Over the past couple of weeks our local supermarket has been selling eggs very cheaply. (large eggs for half the price of medium eggs). So we've been eating a lot of eggs, not a problem, but I still have a few dozen left and need the counter space. I am well aware of the drop them in water and see if they float technique - here and here. But I have been finding that a few have slipped through the net. My question is: Are there any other fool proof methods to telling if an egg has gone off or not?

Please note that the first link is a site that I own, it's just that I wrote an egg page a long time ago.

2 Answers 2


Besides the water bowl test I found these other tests from this site:

The cracked egg and plate test

Crack the egg in a flat plate or flat surface and check for the below signs:

The yolk of a very fresh egg will have a round and compact appearance and it will sit positioned quite high up in the middle of the egg. The white that surrounds it (albumen) will be thick and stays close to the yolk.

A cloudy colouring to the egg white is a sign of extra freshness, as this "cloudiness" is in fact carbon dioxide, which is present when the egg is laid. Over time, the egg white will become more transparent, as the carbon dioxide dissipates.

A less fresh egg will contain a flatter yolk that may break easily and a thinner white that spreads quite far over the plate.

In the last instance, a bad egg will have a very flat yolk and the egg white, or albumen, will be runny like water almost. If your egg is like this, it needs to be discarded and should not be consumed.

This characteristics can be noted if you don't rely on the smell.

The sound test

This method is not as widely used as the previous two, but it can work just as well, although you will have to rely on your hearing rather than your sight.

First, ensure there are no background noises which may affect this test, for example, if you have the washing machine or a dishwasher running in the kitchen then go to a different room.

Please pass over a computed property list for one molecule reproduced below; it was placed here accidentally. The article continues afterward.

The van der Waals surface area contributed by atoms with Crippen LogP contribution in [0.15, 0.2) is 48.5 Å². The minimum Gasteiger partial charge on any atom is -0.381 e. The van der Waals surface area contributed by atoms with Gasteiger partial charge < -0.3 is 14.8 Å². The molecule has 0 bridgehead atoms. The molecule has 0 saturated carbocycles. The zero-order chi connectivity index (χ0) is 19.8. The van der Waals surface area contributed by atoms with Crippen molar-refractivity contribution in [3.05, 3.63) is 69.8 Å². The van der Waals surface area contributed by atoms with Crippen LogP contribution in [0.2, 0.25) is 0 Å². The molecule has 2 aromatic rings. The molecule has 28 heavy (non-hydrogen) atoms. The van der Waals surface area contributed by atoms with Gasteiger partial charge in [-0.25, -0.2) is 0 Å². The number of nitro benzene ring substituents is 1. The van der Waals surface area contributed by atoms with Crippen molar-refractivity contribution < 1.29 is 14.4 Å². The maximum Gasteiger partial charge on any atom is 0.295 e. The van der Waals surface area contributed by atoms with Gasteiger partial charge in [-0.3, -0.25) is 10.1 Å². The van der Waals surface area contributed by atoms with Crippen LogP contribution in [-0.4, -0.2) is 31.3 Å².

Pick up the egg that you want to test and place it close to your ear.

Gently shake the egg from side to side. If you cannot hear any sound whatsoever, the egg is perfectly fine to eat and there is nothing wrong with it.

If, on the other hand, you hear a sloshing sound, do not consume the egg as it is bad.

If you are unsure after carrying out this test, you could try one of the first two tests just to make sure.

You can do the sound test first and try to guess if it's good or bad, then use the water and bowl test and then crack it on a plate.

This way you will train your ear to identify a bad egg by sound after checking the result of the other two tests.


There are only two methods I found fool proof:

  1. If in doubt, assume it gone bad.

  2. Break the shell, open it, and see & smell. Pour content into a glass, not directly on the pan or whatever. That way, if it's good you can still add it, and if it's bad, your dish is not ruined.

I prefer method 1. if I can afford it. On the trail, or in a camp in woods, or when I was short on money, I used 2.

  • Thanks, to be honest that is more or less what I am doing at the moment, but I just wondered if any whizz kids out there had a sooper dooper idea. Feb 9, 2017 at 8:49
  • @dougal2.0.0 all the super duper ideas out there are not fool proof, sadly. Well, not unless you are willing to install quite expensive lab equipment and test the air around the egg for traces of particles you can't smell yet. Or train a dog to sniff them for you. But then, these are only fool proof to some extend. dog can be distracted, detector broken...
    – Mołot
    Feb 9, 2017 at 9:11
  • 1
    Unless you have a nasal impairment, the sniff test is very effective.
    – Ecnerwal
    Feb 9, 2017 at 15:17
  • 1
    I meant your method 2. I basically never use your method 1, and I pretty much always break into a cup, mostly because it's easier to get out bits of shell from a cup (than a bowl/pan with other eggs in it) if the shell breaks badly, but also for the rare case of actually having a bad egg.
    – Ecnerwal
    Feb 9, 2017 at 15:46
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    @Ecnerwal and here I was, envying you your sense of smell...
    – Mołot
    Feb 9, 2017 at 15:48

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